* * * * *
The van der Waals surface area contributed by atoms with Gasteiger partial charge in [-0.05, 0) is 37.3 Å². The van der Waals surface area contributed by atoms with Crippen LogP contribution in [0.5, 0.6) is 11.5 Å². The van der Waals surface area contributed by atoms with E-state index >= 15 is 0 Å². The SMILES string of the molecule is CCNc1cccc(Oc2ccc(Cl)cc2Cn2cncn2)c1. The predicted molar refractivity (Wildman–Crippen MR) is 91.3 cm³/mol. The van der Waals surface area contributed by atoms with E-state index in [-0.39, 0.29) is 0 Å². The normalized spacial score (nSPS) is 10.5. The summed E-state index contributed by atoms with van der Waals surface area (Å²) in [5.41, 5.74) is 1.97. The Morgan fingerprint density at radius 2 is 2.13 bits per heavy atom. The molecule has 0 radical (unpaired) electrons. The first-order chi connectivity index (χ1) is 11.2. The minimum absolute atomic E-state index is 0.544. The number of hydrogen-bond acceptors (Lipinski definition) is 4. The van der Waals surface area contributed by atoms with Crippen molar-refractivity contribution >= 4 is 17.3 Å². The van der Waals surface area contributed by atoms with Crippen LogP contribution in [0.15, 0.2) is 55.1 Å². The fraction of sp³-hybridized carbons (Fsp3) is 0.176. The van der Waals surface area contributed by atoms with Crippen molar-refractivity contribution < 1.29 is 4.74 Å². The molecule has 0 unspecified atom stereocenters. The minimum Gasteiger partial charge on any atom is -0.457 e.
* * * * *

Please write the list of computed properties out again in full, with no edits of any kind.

The van der Waals surface area contributed by atoms with Gasteiger partial charge in [-0.05, 0) is 37.3 Å². The van der Waals surface area contributed by atoms with Crippen LogP contribution in [0.5, 0.6) is 11.5 Å². The van der Waals surface area contributed by atoms with E-state index >= 15 is 0 Å². The SMILES string of the molecule is CCNc1cccc(Oc2ccc(Cl)cc2Cn2cncn2)c1. The predicted molar refractivity (Wildman–Crippen MR) is 91.3 cm³/mol. The van der Waals surface area contributed by atoms with E-state index in [-0.39, 0.29) is 0 Å². The normalized spacial score (nSPS) is 10.5. The summed E-state index contributed by atoms with van der Waals surface area (Å²) in [5.41, 5.74) is 1.97. The Morgan fingerprint density at radius 2 is 2.13 bits per heavy atom. The molecule has 0 radical (unpaired) electrons. The first-order chi connectivity index (χ1) is 11.2. The minimum absolute atomic E-state index is 0.544. The number of hydrogen-bond acceptors (Lipinski definition) is 4. The van der Waals surface area contributed by atoms with Crippen molar-refractivity contribution >= 4 is 17.3 Å². The van der Waals surface area contributed by atoms with Crippen LogP contribution in [0.15, 0.2) is 55.1 Å². The fraction of sp³-hybridized carbons (Fsp3) is 0.176. The van der Waals surface area contributed by atoms with Crippen molar-refractivity contribution < 1.29 is 4.74 Å². The molecule has 0 unspecified atom stereocenters. The minimum Gasteiger partial charge on any atom is -0.457 e.